If you read that blog post I scripted six months ago that basically wrote off the Mariners due to losing out on the Shohei Ohtani sweepstakes, citing him as the overly-crucial piece to pushing this team over the hill and ending their playoff drought, do me a favor: Find that article, crumple it into a ball, and burn it in a fire. Then get out a new piece of paper and write out three simple words.
Who Needs Him.
This 2018 Mariners ballclub is more than just competitive. They’re lethal.
Ohtani on the other hand, had his few weeks of glory, but has now more than spiraled back down to earth, going 3 for his last 25 (.120 average) and 10 for his last 69 (.169 average) at the plate, producing just one multi-hit game since May 11.
But enough about Ohtani. His team is 7.5 games back and that guy won’t be seeing a big-league mound (or possibly even the field) anytime soon, as he is currently sitting on the DL with a sprained UCL with reports looming that he may need Tommy John surgery.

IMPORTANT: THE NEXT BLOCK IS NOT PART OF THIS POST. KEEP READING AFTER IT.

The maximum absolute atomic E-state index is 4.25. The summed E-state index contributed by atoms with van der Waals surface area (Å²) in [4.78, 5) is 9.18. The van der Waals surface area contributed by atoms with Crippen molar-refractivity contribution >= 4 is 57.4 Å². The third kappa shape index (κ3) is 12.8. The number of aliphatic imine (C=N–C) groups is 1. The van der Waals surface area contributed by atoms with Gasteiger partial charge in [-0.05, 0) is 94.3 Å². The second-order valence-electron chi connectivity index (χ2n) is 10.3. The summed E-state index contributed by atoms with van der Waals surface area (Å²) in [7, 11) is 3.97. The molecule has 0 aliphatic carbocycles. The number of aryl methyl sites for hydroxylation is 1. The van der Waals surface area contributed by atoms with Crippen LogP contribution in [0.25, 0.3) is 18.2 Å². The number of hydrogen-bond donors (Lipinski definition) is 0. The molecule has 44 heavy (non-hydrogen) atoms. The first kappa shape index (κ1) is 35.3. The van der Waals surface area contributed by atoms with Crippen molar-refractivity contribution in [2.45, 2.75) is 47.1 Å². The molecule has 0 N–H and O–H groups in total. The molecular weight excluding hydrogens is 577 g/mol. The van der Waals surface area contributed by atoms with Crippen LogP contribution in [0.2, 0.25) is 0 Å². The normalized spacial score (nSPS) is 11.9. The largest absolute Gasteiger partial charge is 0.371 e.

Ok look, the M’s (44-24) likely are not actually on the same level of talent as the Houston Astros, despite the current AL West standings. Their run differential for the year is +27, which is 28 fewer than the LA Dodgers (34-32) and eight less than that of the Cleveland Indians (35-30). Houston’s is +130 which leads all of baseball by a substantial margin.
In other words, the Astros score a lot of runs. On top of that, they have two starting pitchers who are in the frontrunning for the AL Cy Young Award (Justin Verlander, Gerit Cole) with the trio behind them honing the capability to throw like a No. 1 of any MLB staff on every fifth day (Dallas Keuchel, Lance McCullers, Charlie Morton).